You probably know that California is facing down a serious drought situation, but you might not have known exactly how serious the issue is. The past weekend saw record high temperatures throughout Southern California, along with some sobering data: the state is exiting its traditional rainy season with hardly any rainfall to show for it, putting California in its fourth year of drought with a drastically dwindling water supply in its reservoirs.
In response to this news, California’s State Water Resources Control Board voted unanimously on Tuesday to expand water restrictions and regulations—and one of the most significant changes involves restaurants. According to the new regulations, servers at restaurants and bars are now prohibited from bringing customers water automatically—water must now be served if and only if consumers specifically ask for it.
It’s not a new rule in some jurisdictions, and some restaurants have already taken up this practice ahead of the game out of concern for the state’s growing water problem. But now the rule is being implemented statewide. It’s up to local water departments to ensure that the rule is enforced, but the penalty for noncompliance is stiff: fines can reach up to $500 for violations.
Is it expected to save a massive amount of water? Not necessarily, since a lot of consumers are probably going to go ahead and ask for water anyway. But it may give some pause to consider whether they really need it—perhaps they might forgo the water if they’re ordering another beverage, or choose to stick with water and forgo the soft drink instead. It might also put an end to bottomless refills that result in customers leaving full glasses of water behind at the table when they finish their meals. Overall, reports indicate that the rule is meant more for heightened conservation awareness than significant water savings.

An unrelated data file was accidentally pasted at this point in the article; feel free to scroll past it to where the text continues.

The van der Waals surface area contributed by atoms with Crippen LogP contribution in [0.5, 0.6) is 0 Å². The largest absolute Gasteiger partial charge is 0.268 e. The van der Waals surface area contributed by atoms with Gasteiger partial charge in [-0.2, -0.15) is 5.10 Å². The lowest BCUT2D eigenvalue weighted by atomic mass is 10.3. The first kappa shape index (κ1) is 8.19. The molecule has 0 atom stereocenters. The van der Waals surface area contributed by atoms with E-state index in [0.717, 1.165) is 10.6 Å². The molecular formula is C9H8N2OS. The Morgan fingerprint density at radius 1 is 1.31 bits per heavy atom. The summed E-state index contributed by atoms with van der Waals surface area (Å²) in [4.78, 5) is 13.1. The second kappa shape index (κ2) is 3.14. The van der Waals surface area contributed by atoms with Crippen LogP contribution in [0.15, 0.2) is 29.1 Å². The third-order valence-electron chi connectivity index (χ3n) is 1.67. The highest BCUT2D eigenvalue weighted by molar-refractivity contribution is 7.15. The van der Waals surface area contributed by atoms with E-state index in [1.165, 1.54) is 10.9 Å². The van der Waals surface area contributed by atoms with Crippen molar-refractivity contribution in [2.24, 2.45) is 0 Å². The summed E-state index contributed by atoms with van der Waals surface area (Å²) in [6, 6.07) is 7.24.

One possible concern for restaurants is that it could ruffle the feathers of some consumers, who might not be aware of the issues at hand and could perceive a lack of automatic water and refills as neglectful service worthy of a reduced tip. But that’s a good reminder that this is about more than just not bringing water—it’s about engaging and letting consumers know why that water is available only on request, to ensure that water conservation stays on the forefront of everyone’s minds throughout the day. It might only be a few proverbial drops in the bucket compared to other water-saving measures, but every drop helps.